Some sciences are not recognized for what they are. The sciences themselves are not new, but a proper understanding of them may be new to some of us, including myself.

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Executive summary (added October 6, 2018). Historian Niall Ferguson praises Collingwood as a philosopher of history, while showing no sign of understanding Collingwood’s actual philosophy. This provokes me. My comments are in the following sections.


By Collingwood’s account, there is a science of our absolute presuppositions, be these in natural science or in politics. The science of absolute presuppositions is metaphysics, and it is an historical science, because absolute presuppositions do change with time.


The historian’s job is to know the thoughts of the past. Leo Strauss disagrees with Collingwood over how one goes about this; but he would seem to agree with Collingwood that what is to be known is thought, as distinct from feeling.


I gather here some examples (in addition to Niall Ferguson’s) of what I think are failures to understand Collingwood (this gathering is on-going).


Ferguson reviews a book in which twenty historians try to recover the feeling of certain historical events. By saying that for Collingwood, “the historian was limited to reconstructing recorded thoughts,” Ferguson errs in two ways.

  1. Those thoughts need not be “recorded,” but anything can be used as evidence for a thought, if one knows how to use it.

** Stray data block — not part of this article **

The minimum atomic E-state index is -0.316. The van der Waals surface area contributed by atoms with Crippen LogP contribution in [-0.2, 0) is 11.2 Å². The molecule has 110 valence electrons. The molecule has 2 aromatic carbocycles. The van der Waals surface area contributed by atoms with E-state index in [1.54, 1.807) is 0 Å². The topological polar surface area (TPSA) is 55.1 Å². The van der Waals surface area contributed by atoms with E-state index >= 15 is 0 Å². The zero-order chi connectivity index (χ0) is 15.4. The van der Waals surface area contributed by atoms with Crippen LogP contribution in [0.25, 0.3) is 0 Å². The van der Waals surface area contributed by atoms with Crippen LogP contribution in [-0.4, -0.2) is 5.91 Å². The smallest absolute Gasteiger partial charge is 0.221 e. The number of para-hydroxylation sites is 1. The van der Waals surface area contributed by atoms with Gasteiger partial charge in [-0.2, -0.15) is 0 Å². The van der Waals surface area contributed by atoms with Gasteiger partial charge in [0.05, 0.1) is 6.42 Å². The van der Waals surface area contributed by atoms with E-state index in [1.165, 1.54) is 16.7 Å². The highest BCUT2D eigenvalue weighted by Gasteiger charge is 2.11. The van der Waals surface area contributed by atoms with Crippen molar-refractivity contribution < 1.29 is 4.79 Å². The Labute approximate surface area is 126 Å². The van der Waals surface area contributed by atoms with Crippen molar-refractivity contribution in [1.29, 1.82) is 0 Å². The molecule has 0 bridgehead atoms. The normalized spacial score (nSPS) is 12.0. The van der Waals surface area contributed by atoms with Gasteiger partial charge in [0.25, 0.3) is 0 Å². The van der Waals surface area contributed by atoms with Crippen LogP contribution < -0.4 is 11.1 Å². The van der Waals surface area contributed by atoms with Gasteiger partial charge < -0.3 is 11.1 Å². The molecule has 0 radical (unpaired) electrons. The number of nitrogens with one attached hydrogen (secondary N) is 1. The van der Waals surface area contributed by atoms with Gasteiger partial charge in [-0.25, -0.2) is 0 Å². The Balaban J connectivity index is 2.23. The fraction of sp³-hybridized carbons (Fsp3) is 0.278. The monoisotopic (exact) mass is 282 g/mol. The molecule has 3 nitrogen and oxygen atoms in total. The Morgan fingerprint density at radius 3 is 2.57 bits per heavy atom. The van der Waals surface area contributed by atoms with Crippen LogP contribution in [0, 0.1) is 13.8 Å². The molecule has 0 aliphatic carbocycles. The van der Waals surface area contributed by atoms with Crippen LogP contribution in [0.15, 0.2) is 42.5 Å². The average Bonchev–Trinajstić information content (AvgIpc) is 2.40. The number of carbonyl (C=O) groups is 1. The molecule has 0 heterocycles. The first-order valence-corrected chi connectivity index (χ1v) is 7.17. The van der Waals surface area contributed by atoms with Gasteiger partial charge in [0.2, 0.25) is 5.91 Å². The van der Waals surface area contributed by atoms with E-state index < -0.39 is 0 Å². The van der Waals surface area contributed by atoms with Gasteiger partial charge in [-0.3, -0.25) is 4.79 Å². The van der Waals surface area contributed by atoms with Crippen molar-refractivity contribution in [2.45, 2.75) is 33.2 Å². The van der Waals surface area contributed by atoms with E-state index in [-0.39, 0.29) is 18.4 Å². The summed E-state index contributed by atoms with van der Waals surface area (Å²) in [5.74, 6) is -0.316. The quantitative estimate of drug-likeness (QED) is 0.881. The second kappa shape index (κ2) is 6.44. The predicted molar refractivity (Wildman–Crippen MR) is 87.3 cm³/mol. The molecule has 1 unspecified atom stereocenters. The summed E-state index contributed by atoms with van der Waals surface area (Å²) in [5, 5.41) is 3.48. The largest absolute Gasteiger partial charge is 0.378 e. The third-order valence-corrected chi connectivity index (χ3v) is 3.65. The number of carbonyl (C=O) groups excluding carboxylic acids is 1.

2. Feelings from the past can come down to us, only if they have been converted to thoughts.

See also “The Ambiguity of Feeling.”


To know whether “an individual act altered the course of history,” Ferguson does recognize that we need to know more than past feelings. For him, “We need to imagine what would’ve happened if the act in question had not happened.” However, we cannot say where any particular thought is going to go, until we see where it does go, by thinking it. In this sense, every thought alters the course of history. Neither then can we say where a thought would have gone. In this way, history is different from natural science.


A theme of my last two articles here (namely “What It Takes” and, before that, “Effectiveness”) is the value of metaphysics, as being concerned with such problems as the following:

  • Physics has not been able to reconcile its theories of the infinitesimally small and the infinitely large.

  • America has not been able, in the words of Martin Luther King, to live out the true meaning of its creed, that all of us are created equal.

In a technical sense, these problems may not belong to natural science or political science as such. Considered as diseases, whether of the body politic or of the “body scientific,” the problems may not be curable, either by the body’s own immune system, or by remedies from outside. What is needed may be something resembling psychoanalysis, so to speak, or what Collingwood actually calls metaphysical analysis. This is an examination of absolute presuppositions, or the fundamental assumptions that have heretofore been left unquestioned. The analyst—the metaphysician—may suspect what those assumptions are; but the patient must confirm the suspicion, or else discover the assumptions independently. In any case, the patient will not be cured without agreeing that there is a disease.

Cures do happen, because absolute presuppositions change. Continue reading